"If you're not cheating, you're not trying."
- Anonymous U.S. military officer
As a naval aviator pal of mine once remarked,
cadets in our military academies spend the summer before their freshman year
learning an arcane honor
code and spend the next four years learning how to violate it without getting
caught. So is it any wonder our general officer corps is populated by Orwell-class
who speak doubletalk like it's their first language?
During the run-up to the Iraq invasion, then-Army Chief of Staff Eric
Shinseki was the only four-star who had the strength of character to take
a public stance against Donald Rumsfeld's plan to conquer Iraq with a small
force, relying on crackpot warfare theories like network-centric
operations and shock
and awe to make up for insufficient troop strength. Shinseki's principled
stand bought him a one-way ticket to Fort Palooka. Rumsfeld, not satisfied
that any of the active-duty generals would toe the line sufficiently, brought
his old cow-tipping buddy Peter
Schoomaker out of retirement to replace Shinseki. Rummy had sent an unmistakable
message: it was his way or the exit ramp. The remaining generals either fell
into lockstep or kept their own counsel, and we got four years of dead-enders
in their last throes.
As the 2006 elections neared, almost everyone at Defense, including Rumsfeld,
was talking about lowering public expectations for Iraq and beginning a drawdown
of U.S. presence. Narcissus, however, wouldn't let young Mr. Bush lose a war
that could be lost on his successor's watch. Levers were pulled, wheels turned,
somebody shoved a pie in the Iraq Study Group's face, and, voilà,
out trotted the surge.
For the longest time we thought neoconservative academic Fred
Kagan was the chief architect of the surge. Recently, Thomas E. Ricks told
us that the real genius behind the Iraq escalation was David Petraeus' 300-lb.
Odierno. That assertion required a worm-to-butterfly transformation of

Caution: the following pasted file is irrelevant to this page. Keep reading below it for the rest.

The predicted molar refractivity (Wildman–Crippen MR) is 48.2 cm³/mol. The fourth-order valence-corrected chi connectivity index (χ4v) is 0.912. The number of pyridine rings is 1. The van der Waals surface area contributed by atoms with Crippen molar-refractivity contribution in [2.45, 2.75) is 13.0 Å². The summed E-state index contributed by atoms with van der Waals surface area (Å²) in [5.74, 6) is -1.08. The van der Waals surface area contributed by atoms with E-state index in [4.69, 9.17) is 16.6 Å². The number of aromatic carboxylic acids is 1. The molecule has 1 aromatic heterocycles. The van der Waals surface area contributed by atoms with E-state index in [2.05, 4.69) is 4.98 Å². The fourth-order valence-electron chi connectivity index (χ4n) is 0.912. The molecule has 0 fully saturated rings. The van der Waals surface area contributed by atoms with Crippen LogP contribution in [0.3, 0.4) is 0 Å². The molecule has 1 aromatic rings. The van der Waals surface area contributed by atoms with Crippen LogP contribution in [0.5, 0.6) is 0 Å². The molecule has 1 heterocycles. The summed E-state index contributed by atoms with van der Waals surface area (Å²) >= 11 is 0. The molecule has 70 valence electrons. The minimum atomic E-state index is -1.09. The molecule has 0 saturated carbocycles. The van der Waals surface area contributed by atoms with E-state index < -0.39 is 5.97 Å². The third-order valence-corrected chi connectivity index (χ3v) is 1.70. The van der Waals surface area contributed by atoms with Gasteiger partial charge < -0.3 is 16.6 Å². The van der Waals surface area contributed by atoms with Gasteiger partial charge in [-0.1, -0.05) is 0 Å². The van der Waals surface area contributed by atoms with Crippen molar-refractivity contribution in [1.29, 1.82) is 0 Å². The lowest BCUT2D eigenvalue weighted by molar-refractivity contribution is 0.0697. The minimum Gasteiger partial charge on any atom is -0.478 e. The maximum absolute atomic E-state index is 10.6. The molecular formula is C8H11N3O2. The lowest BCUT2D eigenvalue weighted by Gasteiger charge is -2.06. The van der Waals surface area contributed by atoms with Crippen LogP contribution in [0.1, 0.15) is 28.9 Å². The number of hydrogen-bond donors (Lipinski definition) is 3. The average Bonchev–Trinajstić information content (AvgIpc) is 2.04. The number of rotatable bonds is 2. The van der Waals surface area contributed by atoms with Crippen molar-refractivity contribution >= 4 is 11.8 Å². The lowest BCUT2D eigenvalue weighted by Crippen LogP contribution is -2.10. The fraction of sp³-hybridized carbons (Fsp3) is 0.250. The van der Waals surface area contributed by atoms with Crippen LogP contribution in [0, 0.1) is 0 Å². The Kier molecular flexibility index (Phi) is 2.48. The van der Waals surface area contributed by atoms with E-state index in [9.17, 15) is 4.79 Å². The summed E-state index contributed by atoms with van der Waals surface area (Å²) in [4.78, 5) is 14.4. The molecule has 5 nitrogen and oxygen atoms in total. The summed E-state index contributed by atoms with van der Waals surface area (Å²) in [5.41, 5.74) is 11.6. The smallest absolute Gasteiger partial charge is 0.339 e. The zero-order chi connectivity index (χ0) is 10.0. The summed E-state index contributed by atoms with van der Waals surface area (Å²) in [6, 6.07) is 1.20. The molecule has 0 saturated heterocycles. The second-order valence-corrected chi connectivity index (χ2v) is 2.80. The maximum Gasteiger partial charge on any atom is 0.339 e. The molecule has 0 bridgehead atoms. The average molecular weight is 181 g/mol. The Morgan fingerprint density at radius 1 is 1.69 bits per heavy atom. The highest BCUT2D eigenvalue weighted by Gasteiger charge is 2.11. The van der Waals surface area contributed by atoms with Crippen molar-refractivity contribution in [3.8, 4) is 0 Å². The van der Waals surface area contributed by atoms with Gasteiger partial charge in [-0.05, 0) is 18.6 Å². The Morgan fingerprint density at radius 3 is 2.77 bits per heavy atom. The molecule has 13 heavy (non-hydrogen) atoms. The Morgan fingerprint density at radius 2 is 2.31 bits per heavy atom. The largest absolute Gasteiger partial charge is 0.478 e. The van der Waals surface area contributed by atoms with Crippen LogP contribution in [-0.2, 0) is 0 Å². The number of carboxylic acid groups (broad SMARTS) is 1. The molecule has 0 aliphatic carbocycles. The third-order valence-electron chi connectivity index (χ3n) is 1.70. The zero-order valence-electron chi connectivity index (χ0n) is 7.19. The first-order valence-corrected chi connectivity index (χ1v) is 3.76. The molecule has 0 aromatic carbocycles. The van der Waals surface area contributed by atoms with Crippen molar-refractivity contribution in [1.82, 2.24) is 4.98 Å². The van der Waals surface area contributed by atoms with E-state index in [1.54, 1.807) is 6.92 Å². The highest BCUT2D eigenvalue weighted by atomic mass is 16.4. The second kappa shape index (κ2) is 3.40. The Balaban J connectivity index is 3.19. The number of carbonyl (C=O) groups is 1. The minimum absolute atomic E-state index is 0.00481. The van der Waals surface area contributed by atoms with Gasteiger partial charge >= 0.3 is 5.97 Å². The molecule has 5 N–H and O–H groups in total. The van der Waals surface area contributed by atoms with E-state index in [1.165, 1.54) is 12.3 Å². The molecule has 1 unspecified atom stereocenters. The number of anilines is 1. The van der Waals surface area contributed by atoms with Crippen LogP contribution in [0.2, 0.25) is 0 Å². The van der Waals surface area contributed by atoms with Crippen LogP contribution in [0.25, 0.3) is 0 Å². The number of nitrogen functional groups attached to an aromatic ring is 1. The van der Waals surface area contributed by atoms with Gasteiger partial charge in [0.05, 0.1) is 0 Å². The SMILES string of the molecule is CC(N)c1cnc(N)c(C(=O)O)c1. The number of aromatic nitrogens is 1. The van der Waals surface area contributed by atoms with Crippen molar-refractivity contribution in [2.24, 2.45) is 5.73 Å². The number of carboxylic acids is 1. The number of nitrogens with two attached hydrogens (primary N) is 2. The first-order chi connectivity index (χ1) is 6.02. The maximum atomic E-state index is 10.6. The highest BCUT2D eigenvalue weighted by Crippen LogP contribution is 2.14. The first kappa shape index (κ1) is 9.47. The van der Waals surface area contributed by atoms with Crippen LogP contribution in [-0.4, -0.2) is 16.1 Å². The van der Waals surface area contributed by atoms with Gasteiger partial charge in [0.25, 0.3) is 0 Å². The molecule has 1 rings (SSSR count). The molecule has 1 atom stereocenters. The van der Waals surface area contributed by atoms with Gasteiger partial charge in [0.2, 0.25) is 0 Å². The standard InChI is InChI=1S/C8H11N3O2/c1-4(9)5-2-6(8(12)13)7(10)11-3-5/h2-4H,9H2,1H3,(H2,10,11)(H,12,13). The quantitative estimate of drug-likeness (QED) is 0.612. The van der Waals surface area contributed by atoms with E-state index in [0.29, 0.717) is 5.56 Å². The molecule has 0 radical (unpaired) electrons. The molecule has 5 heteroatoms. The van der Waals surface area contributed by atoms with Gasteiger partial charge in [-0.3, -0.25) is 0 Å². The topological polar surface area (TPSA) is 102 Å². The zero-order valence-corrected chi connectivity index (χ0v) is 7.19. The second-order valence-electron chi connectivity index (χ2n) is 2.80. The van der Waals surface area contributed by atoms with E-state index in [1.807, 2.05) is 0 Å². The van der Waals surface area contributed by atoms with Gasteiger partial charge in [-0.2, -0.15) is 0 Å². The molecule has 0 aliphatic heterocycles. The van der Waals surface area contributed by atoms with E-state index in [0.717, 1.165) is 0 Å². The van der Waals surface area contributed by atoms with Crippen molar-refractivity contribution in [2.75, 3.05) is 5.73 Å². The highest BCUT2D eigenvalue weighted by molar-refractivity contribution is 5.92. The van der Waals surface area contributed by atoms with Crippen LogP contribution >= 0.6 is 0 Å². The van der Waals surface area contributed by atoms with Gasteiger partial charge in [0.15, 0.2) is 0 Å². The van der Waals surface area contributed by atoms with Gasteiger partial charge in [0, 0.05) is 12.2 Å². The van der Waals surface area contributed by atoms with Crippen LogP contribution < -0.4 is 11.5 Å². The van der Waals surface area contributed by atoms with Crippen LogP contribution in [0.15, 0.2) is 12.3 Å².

Odierno, whom Ricks had earlier portrayed as the bull in the china shop who
single-handedly fomented the Iraq civil war. Now Odie's the Desert Ox.
Whoever actually cooked up the surge, the Joint
Chiefs and commander in Iraq Gen. George Casey were dead set against it.
But then the dope dealing commenced and the four-stars' objections faded like
the Chicago Cubs. The ground service generals were promised a larger Army and
Marine Corps, Casey got the Army chief of staff assignment, and Adm. Mike Mullen
was promised the chairman's job.
January 2007 was a key month in American history. On the fifth, the American
Enterprise Institute published Fred Kagan's Choosing
Victory: A Plan for Success in Iraq. On Jan.
10, Mr. Bush announced that he would increase U.S. presence in Iraq by
21,000 troops. On the twelfth, at a hearing of the Senate Armed Services Committee,
endorsed the surge and became the de facto presidential candidate of the neoconservative
January 2007 was also the month David Petraeus assumed command of international
forces in Iraq. Tom
Ricks kick-started the public image campaign to make Petraeus into a five-star
deity, describing the general in the media as a "fascinating character"
who was "just about the best general in the Army" and, oh yeah, "quite
ambitious." Ricks noted Petraeus' "very successful first tour in
Iraq in 2003-2004," referring to his command in Mosul, but he did not
mention how Mosul collapsed after Petraeus left and the bribes he'd been handing
out dried up. That January was also the month the Bush administration promised
to provide evidence that Iran
was providing arms to Iraqi militants. The administration never did prove those
accusations, but that didn't prevent it from repeating them loudly and often.
One of the loudest Iran-bashers was Petraeus, who didn't even pretend to have
credible proof Iran was arming Iraqi militants. Reminiscent of the joke about
the man beating his wife, Petraeus simply challenged Iran to prove that they
arming Iraqis. Then Irony cleared its throat: in August 2007 a story broke
that in 2004, while in charge of training Iraqi security forces, Petraeus had
lost track of 190,000
AK-47 rifles and pistols that couldn't have walked anywhere but into the
hands of the Iraqi militants Iran was supposedly arming. Irony might also mention
that as Petraeus was arming the insurgency, Doctor
Conrad Crane and others at the Army War College began work on the new counterinsurgency
field manual that Ricks and others would later claim Petraeus "wrote."
Petraeus pursued an aggressive information campaign that promoted the agenda
he shared with the neocons to establish a permanent U.S. presence in Iraq.